Feb 18, 2018
One of the stress points when a patient taking chronic opioids presents with acute pain is that we feel we have little to offer them. Are more opioids the answer? That's often what happens, but might not be the best next step. In this episode, Reuben Strayer presents the argument in favor of haloperidol for analgesia and why more opioids can do more harm than good.
In the introduction, preview of a project we're working on for Essentials of Emergency Medicine (May 15-17).
Opioid induced hyperalgesia: compared to those not taking opioids, patients on chronic opioids may have a more unpleasant experience when exposed to painful stimuli. In other words, they are more sensitive pain. The meds used to treat pain, actually worsen pain.
A patient who uses chronic opioids will have marginal gains in analgesia with escalating doses while getting closer to potentially lethal adverse effects.
Haloperidol is an analgesic option for patients taking chronic opioids.
Reuben's strategy for using haloperidol for analgesia in chronic opioid patients: 10 mg IM haloperidol if there is no IV, 5 mg IV if they have a line. If they don't fall asleep shortly after (or have improvement of pain) he repeats the dose. If that doesn’t work, he uses analgesic dose ketamine.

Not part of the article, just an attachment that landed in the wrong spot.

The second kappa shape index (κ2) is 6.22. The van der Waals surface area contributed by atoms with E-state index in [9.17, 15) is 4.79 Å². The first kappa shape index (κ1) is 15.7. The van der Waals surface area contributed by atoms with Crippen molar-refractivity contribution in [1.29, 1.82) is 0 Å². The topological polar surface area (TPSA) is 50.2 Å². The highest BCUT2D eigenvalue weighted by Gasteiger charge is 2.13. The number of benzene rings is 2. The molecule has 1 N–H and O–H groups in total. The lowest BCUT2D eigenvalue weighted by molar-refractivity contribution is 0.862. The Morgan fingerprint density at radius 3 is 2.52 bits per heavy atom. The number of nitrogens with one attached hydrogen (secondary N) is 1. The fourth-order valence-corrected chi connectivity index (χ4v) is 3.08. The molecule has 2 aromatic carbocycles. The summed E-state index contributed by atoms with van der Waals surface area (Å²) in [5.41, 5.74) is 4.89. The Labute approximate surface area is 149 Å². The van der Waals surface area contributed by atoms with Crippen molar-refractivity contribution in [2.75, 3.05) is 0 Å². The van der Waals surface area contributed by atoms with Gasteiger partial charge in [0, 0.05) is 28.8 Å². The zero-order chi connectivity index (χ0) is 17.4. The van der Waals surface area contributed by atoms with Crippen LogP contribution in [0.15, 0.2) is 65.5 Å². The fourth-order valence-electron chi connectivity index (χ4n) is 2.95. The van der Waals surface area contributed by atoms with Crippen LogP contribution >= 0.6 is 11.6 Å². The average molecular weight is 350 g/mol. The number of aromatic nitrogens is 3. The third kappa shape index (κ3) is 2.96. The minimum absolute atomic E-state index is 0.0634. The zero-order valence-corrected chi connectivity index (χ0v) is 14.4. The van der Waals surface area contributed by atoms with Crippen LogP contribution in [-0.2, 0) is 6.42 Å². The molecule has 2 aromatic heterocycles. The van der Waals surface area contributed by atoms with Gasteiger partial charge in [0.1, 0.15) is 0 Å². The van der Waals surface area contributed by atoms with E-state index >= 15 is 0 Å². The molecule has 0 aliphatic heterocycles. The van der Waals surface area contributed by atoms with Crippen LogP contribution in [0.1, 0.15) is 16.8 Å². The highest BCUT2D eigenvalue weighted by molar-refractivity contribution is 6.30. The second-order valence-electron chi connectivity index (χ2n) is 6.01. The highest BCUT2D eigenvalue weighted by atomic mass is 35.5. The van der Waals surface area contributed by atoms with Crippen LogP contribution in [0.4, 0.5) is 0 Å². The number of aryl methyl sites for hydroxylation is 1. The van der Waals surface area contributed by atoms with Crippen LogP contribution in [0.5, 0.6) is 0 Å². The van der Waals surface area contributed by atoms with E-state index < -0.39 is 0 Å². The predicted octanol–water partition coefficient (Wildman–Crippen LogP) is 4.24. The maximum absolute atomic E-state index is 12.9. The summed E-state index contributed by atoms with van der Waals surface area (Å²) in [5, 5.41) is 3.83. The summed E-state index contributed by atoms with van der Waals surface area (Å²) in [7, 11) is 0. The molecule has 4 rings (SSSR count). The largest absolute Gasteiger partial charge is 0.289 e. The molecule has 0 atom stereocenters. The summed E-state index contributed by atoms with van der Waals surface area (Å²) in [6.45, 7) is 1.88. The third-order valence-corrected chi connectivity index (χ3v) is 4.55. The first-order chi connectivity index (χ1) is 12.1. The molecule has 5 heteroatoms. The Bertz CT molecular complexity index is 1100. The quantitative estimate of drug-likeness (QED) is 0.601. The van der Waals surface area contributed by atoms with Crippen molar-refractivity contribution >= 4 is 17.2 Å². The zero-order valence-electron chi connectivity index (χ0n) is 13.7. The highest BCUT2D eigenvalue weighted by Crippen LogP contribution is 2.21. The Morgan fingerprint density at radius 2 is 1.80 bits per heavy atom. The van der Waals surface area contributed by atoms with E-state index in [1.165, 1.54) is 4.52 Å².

For analgesic dose ketamine in these patients, Reuben uses 30 mg IV. This may cross over into the 'recreational' or 'partial dissociation' dose where the patient can have disturbing psycho-perceptual effects. He has found that the pretreatment with haloperidol leads to less distress from these psycho-perceptual effects. For more information on ketamine dosing, see Reuben's post on the Ketamine Brain Continuum.
Haloperidol and the prolonged QTc: Butyrophenones (of which haloperidol is one) are known to prolong the QTc. Should we get an EKG prior to giving haloperidol to see if the QTc is already prolonged? Reuben feels that the negative effects of butyrophenone QTc prolongation are overblown and does not routinely get an EKG prior to giving haloperidol. This includes initial and subsequent doses. Take that with a grain of salt because there are many docs who do get an EKG before the first or second dose of haloperidol, especially if there is a known QTc prolonging drug on the patient's med list (like methadone). Some hospitals even have policies that before a second dose is given, there is a hard stop for EKG and QTc check.
Droperidol for analgesia
Early studies on Haloperidol for analgesia
Haloperidol for pain